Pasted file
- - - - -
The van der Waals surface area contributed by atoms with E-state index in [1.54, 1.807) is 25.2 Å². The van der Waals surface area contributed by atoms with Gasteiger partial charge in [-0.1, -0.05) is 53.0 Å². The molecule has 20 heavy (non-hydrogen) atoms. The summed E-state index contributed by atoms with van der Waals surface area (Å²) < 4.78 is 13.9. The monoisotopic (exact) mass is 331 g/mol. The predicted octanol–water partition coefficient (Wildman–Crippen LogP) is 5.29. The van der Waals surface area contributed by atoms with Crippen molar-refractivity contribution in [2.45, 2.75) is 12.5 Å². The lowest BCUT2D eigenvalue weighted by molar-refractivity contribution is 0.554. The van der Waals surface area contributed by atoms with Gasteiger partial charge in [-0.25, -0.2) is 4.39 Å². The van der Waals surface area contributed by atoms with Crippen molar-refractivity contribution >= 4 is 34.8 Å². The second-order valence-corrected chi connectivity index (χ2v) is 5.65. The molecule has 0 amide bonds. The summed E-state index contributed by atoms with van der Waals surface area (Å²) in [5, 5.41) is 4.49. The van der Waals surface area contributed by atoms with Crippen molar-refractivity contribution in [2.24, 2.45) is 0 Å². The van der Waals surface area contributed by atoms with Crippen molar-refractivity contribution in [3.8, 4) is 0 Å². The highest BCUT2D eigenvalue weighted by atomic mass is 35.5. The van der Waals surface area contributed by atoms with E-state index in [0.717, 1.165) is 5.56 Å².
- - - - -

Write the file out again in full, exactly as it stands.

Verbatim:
The van der Waals surface area contributed by atoms with E-state index in [1.54, 1.807) is 25.2 Å². The van der Waals surface area contributed by atoms with Gasteiger partial charge in [-0.1, -0.05) is 53.0 Å². The molecule has 20 heavy (non-hydrogen) atoms. The summed E-state index contributed by atoms with van der Waals surface area (Å²) < 4.78 is 13.9. The monoisotopic (exact) mass is 331 g/mol. The predicted octanol–water partition coefficient (Wildman–Crippen LogP) is 5.29. The van der Waals surface area contributed by atoms with Crippen molar-refractivity contribution in [2.45, 2.75) is 12.5 Å². The lowest BCUT2D eigenvalue weighted by molar-refractivity contribution is 0.554. The van der Waals surface area contributed by atoms with Gasteiger partial charge in [-0.25, -0.2) is 4.39 Å². The van der Waals surface area contributed by atoms with Crippen molar-refractivity contribution >= 4 is 34.8 Å². The second-order valence-corrected chi connectivity index (χ2v) is 5.65. The molecule has 0 amide bonds. The summed E-state index contributed by atoms with van der Waals surface area (Å²) in [5, 5.41) is 4.49. The van der Waals surface area contributed by atoms with Crippen molar-refractivity contribution in [2.24, 2.45) is 0 Å². The van der Waals surface area contributed by atoms with Crippen molar-refractivity contribution in [3.8, 4) is 0 Å². The highest BCUT2D eigenvalue weighted by atomic mass is 35.5. The van der Waals surface area contributed by atoms with E-state index in [0.717, 1.165) is 5.56 Å².